In early 2021, we identified the sustainability of our food system as one of our engagement policy objectives. Our objective is to engage with companies around their strategies to reduce the social and environmental impacts of food products and operations across the full value chain. Our intended outcome of this engagement topic is to see improvements in the nutritional quality of food without placing a greater strain on the environment, and to help ensure that global populations have access to affordable, healthy and sufficient food.
The environmental impacts of our food system
The Intergovernmental Panel on Climate Change (IPCC) estimates that agriculture is responsible for 10-12% of global human-induced greenhouse-gas emissions.1 Moreover, around half of all habitable land is taken up by agriculture,2 while 70% of all the freshwater consumed globally is used for agricultural purposes,3 much of this to support the production of animal protein. The negative environmental impacts of food production are extensive and often interlinked, ranging from contribution to climate change to biodiversity loss, both also key engagement priorities for us. Animal agriculture specifically is responsible for a significant portion of this damage to our environment. For example, in the European Union (EU), it is estimated that nearly 70% of agricultural greenhouse-gas emissions are derived from the animal sector.4 For this reason, we are members of Farm Animal Investment Risk and Return (FAIRR), an investor network which aims to raise awareness of the environmental, social and governance issues around intensive livestock production, and we use this as part of our engagement strategy.
What are the environmental impacts of food and agriculture?
Source: Our World in Data, 20205
Collaborative engagement with FAIRR
In recent years, Newton has supported FAIRR’s sustainable protein engagement, which focuses on encouraging food retailers and manufacturers to use protein diversification to help towards mitigating climate risks, and to meet evolving consumer demand preferences. FAIRR observes that the Covid-19 outbreak and ensuing pandemic have highlighted the fragility of animal supply chains, as well as the risks these pose to human health. This engagement now focuses on 25 global companies and encourages these businesses to set time-bound commitments in order to support the transition to diets containing fewer, higher-quality animal proteins, and more plant-based and alternative proteins. Positively, as of 2021, 23 of the 25 companies provided some form of response, and all companies in the engagement acknowledged protein diversification as a material business issue.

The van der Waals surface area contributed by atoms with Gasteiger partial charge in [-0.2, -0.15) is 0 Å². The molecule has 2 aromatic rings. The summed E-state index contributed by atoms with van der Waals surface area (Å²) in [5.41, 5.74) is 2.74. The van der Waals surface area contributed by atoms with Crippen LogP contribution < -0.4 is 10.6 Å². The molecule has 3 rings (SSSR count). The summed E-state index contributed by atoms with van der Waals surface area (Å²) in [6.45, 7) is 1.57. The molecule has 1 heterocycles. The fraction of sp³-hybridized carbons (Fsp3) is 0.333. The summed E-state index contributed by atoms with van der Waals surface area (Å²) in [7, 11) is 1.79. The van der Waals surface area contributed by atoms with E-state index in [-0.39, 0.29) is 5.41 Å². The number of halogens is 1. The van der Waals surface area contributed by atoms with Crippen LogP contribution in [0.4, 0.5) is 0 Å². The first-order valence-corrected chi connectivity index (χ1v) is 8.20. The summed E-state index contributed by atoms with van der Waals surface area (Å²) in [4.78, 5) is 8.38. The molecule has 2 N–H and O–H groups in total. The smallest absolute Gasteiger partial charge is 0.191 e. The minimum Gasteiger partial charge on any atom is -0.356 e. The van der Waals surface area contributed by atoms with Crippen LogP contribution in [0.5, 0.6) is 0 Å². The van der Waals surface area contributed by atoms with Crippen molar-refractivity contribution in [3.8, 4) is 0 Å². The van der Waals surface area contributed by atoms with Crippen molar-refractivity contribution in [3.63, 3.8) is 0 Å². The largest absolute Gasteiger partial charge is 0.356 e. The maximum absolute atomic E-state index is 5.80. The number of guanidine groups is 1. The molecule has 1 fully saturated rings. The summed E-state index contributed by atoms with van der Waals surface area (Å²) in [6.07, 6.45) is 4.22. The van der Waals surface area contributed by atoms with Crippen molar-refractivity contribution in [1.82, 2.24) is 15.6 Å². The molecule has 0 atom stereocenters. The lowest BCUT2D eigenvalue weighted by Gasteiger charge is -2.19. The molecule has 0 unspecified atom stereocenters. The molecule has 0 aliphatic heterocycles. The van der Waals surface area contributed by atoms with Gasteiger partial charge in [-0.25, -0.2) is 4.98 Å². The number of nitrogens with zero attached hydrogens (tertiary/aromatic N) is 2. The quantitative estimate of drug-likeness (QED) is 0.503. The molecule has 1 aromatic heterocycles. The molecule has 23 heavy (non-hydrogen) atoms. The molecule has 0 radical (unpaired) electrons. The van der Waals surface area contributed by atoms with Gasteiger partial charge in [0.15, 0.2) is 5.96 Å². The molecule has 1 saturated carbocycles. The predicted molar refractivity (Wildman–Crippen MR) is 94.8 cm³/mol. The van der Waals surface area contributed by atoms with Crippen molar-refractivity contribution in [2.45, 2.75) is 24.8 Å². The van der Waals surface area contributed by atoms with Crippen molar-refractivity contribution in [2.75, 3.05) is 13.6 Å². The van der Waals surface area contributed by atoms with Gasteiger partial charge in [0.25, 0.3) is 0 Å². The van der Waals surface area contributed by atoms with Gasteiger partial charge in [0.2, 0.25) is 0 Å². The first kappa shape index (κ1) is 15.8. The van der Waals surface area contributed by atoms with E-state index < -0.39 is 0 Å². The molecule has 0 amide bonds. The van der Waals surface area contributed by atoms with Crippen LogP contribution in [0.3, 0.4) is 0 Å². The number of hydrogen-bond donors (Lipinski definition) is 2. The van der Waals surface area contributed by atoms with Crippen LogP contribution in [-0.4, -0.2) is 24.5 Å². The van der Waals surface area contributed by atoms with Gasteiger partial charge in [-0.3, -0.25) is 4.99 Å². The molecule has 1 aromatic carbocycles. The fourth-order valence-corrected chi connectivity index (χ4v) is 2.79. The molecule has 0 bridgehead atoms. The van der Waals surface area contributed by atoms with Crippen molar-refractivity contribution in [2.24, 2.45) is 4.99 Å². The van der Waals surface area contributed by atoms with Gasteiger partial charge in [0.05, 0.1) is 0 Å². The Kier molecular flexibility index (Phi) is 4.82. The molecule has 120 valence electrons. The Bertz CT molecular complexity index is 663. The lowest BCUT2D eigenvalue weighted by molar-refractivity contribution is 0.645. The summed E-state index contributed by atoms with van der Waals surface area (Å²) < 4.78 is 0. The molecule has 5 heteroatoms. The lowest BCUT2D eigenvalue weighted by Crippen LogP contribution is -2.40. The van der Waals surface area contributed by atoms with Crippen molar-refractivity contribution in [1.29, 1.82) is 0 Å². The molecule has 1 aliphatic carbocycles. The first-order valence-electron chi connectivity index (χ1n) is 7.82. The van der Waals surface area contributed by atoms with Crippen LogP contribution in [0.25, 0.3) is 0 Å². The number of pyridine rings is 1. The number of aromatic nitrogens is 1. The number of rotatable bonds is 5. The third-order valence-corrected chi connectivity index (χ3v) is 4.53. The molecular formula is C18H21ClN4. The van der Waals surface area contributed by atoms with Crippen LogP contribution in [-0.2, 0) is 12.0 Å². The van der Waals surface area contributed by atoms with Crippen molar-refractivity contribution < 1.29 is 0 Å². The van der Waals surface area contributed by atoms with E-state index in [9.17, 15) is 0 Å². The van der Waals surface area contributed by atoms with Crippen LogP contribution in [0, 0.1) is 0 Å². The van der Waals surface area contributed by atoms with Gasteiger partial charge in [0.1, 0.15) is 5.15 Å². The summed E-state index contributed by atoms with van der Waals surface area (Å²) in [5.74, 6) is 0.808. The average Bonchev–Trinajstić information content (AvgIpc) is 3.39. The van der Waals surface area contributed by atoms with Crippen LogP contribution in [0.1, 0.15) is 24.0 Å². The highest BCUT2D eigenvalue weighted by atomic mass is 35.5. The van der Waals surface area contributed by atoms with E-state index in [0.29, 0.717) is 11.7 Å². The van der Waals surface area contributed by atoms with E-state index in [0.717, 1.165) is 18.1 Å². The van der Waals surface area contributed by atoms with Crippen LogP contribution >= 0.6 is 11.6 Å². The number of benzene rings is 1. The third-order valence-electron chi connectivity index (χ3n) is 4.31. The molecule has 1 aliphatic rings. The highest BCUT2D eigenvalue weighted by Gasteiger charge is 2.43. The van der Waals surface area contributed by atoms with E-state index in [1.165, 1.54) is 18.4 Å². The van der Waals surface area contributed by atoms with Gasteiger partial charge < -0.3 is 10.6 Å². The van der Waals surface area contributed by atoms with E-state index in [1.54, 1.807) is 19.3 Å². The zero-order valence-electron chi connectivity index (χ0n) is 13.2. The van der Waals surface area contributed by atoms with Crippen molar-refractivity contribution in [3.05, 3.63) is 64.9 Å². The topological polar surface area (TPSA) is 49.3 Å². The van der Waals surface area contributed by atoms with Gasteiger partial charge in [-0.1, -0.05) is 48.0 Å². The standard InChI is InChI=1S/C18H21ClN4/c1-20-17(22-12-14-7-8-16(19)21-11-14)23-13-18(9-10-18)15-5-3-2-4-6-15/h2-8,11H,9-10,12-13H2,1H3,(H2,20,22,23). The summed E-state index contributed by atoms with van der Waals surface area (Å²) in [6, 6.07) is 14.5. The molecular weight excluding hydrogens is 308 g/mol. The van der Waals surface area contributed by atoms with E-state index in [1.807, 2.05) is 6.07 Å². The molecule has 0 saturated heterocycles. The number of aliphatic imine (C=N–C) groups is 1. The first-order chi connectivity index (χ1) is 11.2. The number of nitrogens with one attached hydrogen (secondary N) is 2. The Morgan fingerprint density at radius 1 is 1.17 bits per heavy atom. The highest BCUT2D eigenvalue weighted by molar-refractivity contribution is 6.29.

As part of this engagement, we have supported letters to eight investee companies, participated in FAIRR co-ordinated collective discussions with Nestlé and Tesco as both equity and debt holders, and engaged directly with businesses including Costco, Unilever and Sainsbury’s on this topic. We have been pleased to see Nestlé, Tesco, Unilever and Sainsbury’s set board-level, public commitments around portfolio transformation, and receive recognition as strong performers by FAIRR. In addition, 14 of the 15 food retailers in FAIRR’s engagement launched plant-based private-label products in 2021, and all manufacturers assessed had expanded their alternative protein product portfolio.
The role of protein diversification as a climate-mitigation tool and/or driver of growth has become a key agenda item in corporate board-level discussions. All 25 companies in the engagement now recognise protein diversification as a material issue for their business… This is in stark contrast to five years ago, when none of the companies in the engagement recognised the need for a protein transition.FAIRR: Progress update – summary of findings6
The market for plant-based and alternative food products
Our engagements have provided us with deeper insights into how retailers and manufacturers are embracing opportunities where consumer demand is growing and where they see opportunities for future product expansion. For example, at Nestlé approximately 10% of research and development personnel are focused on plant-based foods, and it has developed an option to fast-track the process to ensure that products reach the market quickly. The company sees opportunities in more complex plant-based products, beyond the already commoditised milk alternatives, in areas such as pizza, frozen meals and ice creams. Nestlé also views plant-based seafood as an exciting opportunity, which could reduce the damage on the biodiversity within our oceans.